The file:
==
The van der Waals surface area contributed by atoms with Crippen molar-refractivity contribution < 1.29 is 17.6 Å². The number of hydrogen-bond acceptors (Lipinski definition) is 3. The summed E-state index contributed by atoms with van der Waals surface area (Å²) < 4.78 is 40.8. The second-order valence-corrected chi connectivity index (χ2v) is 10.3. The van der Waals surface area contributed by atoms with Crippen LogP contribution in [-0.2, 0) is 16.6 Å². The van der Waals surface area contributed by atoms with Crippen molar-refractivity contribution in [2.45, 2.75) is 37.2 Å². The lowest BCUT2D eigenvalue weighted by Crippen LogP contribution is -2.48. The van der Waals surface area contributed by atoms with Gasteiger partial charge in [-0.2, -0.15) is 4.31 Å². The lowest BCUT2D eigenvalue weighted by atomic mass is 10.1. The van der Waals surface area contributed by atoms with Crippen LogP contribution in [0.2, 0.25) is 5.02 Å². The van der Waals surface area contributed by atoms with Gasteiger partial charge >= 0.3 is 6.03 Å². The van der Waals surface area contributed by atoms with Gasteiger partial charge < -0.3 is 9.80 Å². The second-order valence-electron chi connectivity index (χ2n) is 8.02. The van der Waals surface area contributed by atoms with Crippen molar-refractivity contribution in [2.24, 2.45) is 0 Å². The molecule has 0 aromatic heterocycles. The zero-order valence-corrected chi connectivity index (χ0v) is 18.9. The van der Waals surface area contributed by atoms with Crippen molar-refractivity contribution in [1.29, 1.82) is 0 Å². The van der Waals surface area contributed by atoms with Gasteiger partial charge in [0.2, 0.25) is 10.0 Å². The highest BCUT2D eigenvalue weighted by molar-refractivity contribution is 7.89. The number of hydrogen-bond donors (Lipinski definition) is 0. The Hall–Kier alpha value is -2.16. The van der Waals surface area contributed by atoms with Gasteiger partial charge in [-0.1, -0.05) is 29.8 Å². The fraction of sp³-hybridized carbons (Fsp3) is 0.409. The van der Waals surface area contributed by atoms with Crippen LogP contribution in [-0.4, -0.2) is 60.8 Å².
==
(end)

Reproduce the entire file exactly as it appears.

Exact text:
The van der Waals surface area contributed by atoms with Crippen molar-refractivity contribution < 1.29 is 17.6 Å². The number of hydrogen-bond acceptors (Lipinski definition) is 3. The summed E-state index contributed by atoms with van der Waals surface area (Å²) < 4.78 is 40.8. The second-order valence-corrected chi connectivity index (χ2v) is 10.3. The van der Waals surface area contributed by atoms with Crippen LogP contribution in [-0.2, 0) is 16.6 Å². The van der Waals surface area contributed by atoms with Crippen molar-refractivity contribution in [2.45, 2.75) is 37.2 Å². The lowest BCUT2D eigenvalue weighted by Crippen LogP contribution is -2.48. The van der Waals surface area contributed by atoms with Gasteiger partial charge in [-0.2, -0.15) is 4.31 Å². The lowest BCUT2D eigenvalue weighted by atomic mass is 10.1. The van der Waals surface area contributed by atoms with Crippen LogP contribution in [0.2, 0.25) is 5.02 Å². The van der Waals surface area contributed by atoms with Gasteiger partial charge >= 0.3 is 6.03 Å². The van der Waals surface area contributed by atoms with Gasteiger partial charge < -0.3 is 9.80 Å². The second-order valence-electron chi connectivity index (χ2n) is 8.02. The van der Waals surface area contributed by atoms with Crippen molar-refractivity contribution in [2.24, 2.45) is 0 Å². The molecule has 0 aromatic heterocycles. The zero-order valence-corrected chi connectivity index (χ0v) is 18.9. The van der Waals surface area contributed by atoms with Crippen molar-refractivity contribution in [1.29, 1.82) is 0 Å². The van der Waals surface area contributed by atoms with Gasteiger partial charge in [0.2, 0.25) is 10.0 Å². The highest BCUT2D eigenvalue weighted by molar-refractivity contribution is 7.89. The number of hydrogen-bond donors (Lipinski definition) is 0. The Hall–Kier alpha value is -2.16. The van der Waals surface area contributed by atoms with Gasteiger partial charge in [-0.1, -0.05) is 29.8 Å². The fraction of sp³-hybridized carbons (Fsp3) is 0.409. The van der Waals surface area contributed by atoms with Crippen LogP contribution in [-0.4, -0.2) is 60.8 Å².